And students are responding. Enrollment in esthetician courses at NACCAS-accredited schools more than doubled between 1998 and 2002, to 7,548 students, Bird says. Dana Caruso, owner of Long Island Nail & Skin Care Institute, has seen a similar decline in nail enrollment since 2002, while the number of esthetics students has doubled. “There’s a perception that doing nails is no longer a viable career option,” she says. She attributes the lure of the spa environment to the increase in skin care enrollment. “Many of our esthetics students come from the corporate world. They’re seeking a more relaxing, enjoyable workday,” she says.
Discount Salons Deter Students
At Varol’s school, nails-only enrollment has declined from a thriving program six years ago to just five students this year, out of 350 total students.
So Varol cut out his evening nail classes. He says young people are turning away from nails despite jobs in his area.
“The natural nail business is growing. Salons are calling us. They’re looking for a tech who can do manicures, pedicures, and natural nails, but the kids don’t want to go to school just for that,” Varol says.
He blames the waning interest on the proliferation of discount salons in south Florida. “Maybe our area is saturated. There is almost a price war out there and some of our kids don’t want to sit and do sets for $18 and fill-ins for $10,” he says.
“The person who finishes the nails-only program often comes back and finishes the cosmetology program or the skin program,” Varol goes on. “They find they need these additional skills.”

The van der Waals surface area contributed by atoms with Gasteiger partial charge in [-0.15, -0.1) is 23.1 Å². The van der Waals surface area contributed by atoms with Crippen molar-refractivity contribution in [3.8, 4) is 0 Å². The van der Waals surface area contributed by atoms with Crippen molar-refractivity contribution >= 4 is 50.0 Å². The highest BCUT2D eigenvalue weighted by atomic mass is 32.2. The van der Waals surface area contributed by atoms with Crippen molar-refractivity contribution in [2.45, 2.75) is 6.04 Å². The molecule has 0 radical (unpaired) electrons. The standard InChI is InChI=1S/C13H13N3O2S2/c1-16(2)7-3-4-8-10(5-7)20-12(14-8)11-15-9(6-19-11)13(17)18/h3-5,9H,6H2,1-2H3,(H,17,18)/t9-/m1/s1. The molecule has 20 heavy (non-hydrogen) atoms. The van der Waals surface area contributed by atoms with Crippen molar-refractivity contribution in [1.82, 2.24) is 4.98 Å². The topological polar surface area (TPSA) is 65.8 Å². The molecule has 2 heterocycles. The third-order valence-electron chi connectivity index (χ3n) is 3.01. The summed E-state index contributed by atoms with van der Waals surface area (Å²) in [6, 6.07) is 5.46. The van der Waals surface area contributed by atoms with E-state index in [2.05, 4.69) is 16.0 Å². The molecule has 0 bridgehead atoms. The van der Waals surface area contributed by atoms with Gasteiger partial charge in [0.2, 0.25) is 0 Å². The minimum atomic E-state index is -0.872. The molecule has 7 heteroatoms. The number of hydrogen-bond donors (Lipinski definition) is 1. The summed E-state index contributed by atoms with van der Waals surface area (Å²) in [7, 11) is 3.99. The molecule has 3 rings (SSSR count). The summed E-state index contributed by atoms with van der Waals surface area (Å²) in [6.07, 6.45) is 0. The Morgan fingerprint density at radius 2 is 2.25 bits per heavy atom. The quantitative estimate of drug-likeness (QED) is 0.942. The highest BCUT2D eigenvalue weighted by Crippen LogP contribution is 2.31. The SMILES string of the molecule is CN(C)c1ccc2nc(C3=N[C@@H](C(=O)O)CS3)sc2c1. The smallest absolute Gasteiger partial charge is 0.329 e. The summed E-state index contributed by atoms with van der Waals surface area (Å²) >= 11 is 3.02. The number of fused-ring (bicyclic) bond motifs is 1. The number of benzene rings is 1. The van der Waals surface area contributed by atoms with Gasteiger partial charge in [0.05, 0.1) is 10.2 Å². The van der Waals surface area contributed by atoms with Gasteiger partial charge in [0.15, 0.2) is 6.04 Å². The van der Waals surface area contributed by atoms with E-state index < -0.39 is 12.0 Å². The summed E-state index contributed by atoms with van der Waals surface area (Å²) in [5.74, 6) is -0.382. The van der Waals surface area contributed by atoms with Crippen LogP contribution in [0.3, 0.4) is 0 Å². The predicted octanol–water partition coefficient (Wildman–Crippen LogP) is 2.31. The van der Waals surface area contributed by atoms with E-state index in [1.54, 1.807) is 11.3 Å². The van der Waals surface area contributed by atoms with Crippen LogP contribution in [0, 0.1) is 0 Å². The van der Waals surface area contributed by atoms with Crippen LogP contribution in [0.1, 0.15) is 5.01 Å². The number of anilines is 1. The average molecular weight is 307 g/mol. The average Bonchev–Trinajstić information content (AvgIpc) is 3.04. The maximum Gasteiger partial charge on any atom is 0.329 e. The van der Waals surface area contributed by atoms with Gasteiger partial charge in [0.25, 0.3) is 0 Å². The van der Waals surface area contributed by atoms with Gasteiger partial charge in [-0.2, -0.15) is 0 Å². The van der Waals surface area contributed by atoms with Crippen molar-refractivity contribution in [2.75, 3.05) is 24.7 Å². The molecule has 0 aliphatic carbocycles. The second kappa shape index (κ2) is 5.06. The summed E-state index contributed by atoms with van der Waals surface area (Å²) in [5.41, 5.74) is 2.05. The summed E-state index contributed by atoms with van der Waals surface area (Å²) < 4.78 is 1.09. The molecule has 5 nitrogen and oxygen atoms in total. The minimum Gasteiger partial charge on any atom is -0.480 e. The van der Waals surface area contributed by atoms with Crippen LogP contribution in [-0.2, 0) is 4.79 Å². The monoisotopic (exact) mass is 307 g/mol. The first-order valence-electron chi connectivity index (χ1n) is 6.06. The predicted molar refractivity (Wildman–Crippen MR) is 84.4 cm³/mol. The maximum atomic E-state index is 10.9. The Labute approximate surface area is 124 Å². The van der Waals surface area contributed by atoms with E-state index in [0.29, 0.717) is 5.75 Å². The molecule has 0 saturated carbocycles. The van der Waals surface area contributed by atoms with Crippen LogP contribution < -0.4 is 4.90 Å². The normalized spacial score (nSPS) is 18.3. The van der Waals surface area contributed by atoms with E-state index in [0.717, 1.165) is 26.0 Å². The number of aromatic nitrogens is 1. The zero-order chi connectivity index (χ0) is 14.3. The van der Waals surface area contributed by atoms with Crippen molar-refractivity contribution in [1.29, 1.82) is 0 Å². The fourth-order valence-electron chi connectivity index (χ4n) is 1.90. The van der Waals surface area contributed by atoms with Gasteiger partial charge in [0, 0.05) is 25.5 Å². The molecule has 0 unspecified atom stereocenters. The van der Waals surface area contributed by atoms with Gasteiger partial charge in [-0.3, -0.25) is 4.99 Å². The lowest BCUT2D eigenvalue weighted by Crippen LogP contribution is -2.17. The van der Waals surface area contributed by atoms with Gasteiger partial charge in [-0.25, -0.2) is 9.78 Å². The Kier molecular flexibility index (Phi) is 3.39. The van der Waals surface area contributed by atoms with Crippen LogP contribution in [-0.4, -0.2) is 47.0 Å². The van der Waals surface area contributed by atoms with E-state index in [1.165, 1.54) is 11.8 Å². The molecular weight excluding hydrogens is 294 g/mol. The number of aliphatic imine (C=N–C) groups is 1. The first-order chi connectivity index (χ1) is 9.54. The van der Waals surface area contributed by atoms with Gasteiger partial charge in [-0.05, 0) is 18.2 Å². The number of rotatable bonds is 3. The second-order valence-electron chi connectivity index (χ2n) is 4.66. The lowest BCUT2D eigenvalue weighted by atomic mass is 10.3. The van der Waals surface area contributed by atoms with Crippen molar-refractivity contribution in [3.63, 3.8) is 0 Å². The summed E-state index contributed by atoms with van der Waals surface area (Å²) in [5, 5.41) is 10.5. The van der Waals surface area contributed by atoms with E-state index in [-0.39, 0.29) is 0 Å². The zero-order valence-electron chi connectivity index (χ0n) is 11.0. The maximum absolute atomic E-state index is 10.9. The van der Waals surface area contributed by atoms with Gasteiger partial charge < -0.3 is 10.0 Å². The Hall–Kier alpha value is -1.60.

So most students at the International Academy are heading for the full cosmetology program, Varol says. “It makes you more marketable than if all you’re doing is nails. They become multi-talented, they can multi-task.”
Nationally, cosmetology has always been the backbone of beauty education. But between 1998 and 2002, the number of students enrolled in full cosmetology programs rose by 23%, NACCAS reports.
This does not surprise Nadene Bruder, a cosmetology and nails instructor at the California Hair Design Academy and School of Cosmetology in La Mesa, Calif. A new graduate in nails typically needs two to three years of steady, full-time effort to build a good clientele and make a living, she says. A new person who is licensed to perform multiple services has more income-earning opportunities, Bruder and Verol both reason.
Vocational Programs Impact Field
Cosmetology education in some areas is being hurt by government subsidies designed to help disadvantaged people get vocational training, some beauty professionals report.
As a result, some cosmetology schools are seeing students who attend class just so they can receive other government benefits, not because they have a true career interest, Bruder says. For those schools, the payment the government sends for subsidized students is far below the cost of putting on a class. If a school gets many of these students, it can make a program financially unworkable.